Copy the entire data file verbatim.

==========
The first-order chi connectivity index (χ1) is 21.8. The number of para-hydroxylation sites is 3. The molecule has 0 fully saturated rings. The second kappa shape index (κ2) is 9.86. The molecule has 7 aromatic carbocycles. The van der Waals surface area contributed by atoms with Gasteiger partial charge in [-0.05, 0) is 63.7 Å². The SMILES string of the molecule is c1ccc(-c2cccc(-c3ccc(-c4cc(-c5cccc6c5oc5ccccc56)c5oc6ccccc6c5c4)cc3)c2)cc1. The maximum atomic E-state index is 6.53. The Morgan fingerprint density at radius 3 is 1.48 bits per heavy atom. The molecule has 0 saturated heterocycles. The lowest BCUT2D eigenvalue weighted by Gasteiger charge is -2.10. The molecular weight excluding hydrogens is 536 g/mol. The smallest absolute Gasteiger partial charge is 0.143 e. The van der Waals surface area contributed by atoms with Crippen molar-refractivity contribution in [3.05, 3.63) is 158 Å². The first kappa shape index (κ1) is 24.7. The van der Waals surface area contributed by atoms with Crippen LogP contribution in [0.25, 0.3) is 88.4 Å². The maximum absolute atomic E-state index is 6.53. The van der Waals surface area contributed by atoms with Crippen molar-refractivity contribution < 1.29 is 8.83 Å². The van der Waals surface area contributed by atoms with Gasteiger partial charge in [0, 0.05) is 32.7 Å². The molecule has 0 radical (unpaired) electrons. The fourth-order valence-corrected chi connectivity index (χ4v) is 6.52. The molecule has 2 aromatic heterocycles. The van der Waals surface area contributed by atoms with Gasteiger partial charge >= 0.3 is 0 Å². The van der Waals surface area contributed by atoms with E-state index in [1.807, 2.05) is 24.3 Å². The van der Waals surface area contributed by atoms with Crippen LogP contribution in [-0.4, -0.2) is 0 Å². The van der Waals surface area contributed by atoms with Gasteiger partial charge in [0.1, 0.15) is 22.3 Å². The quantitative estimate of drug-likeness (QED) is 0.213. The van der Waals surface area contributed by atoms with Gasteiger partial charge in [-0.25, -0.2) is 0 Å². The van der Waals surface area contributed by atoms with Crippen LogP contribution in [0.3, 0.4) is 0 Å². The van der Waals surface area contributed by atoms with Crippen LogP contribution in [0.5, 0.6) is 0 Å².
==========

The first-order chi connectivity index (χ1) is 21.8. The number of para-hydroxylation sites is 3. The molecule has 0 fully saturated rings. The second kappa shape index (κ2) is 9.86. The molecule has 7 aromatic carbocycles. The van der Waals surface area contributed by atoms with Gasteiger partial charge in [-0.05, 0) is 63.7 Å². The SMILES string of the molecule is c1ccc(-c2cccc(-c3ccc(-c4cc(-c5cccc6c5oc5ccccc56)c5oc6ccccc6c5c4)cc3)c2)cc1. The maximum atomic E-state index is 6.53. The Morgan fingerprint density at radius 3 is 1.48 bits per heavy atom. The molecule has 0 saturated heterocycles. The lowest BCUT2D eigenvalue weighted by Gasteiger charge is -2.10. The molecular weight excluding hydrogens is 536 g/mol. The smallest absolute Gasteiger partial charge is 0.143 e. The van der Waals surface area contributed by atoms with Crippen molar-refractivity contribution in [3.05, 3.63) is 158 Å². The first kappa shape index (κ1) is 24.7. The van der Waals surface area contributed by atoms with Crippen LogP contribution in [0.25, 0.3) is 88.4 Å². The maximum absolute atomic E-state index is 6.53. The van der Waals surface area contributed by atoms with Crippen molar-refractivity contribution < 1.29 is 8.83 Å². The van der Waals surface area contributed by atoms with Gasteiger partial charge in [0, 0.05) is 32.7 Å². The molecule has 0 radical (unpaired) electrons. The fourth-order valence-corrected chi connectivity index (χ4v) is 6.52. The molecule has 2 aromatic heterocycles. The van der Waals surface area contributed by atoms with Gasteiger partial charge >= 0.3 is 0 Å². The van der Waals surface area contributed by atoms with E-state index in [1.807, 2.05) is 24.3 Å². The van der Waals surface area contributed by atoms with Crippen LogP contribution in [-0.4, -0.2) is 0 Å². The van der Waals surface area contributed by atoms with Gasteiger partial charge in [0.1, 0.15) is 22.3 Å². The quantitative estimate of drug-likeness (QED) is 0.213. The van der Waals surface area contributed by atoms with Gasteiger partial charge in [-0.25, -0.2) is 0 Å². The van der Waals surface area contributed by atoms with Crippen LogP contribution in [0.3, 0.4) is 0 Å². The van der Waals surface area contributed by atoms with Crippen LogP contribution in [0.5, 0.6) is 0 Å².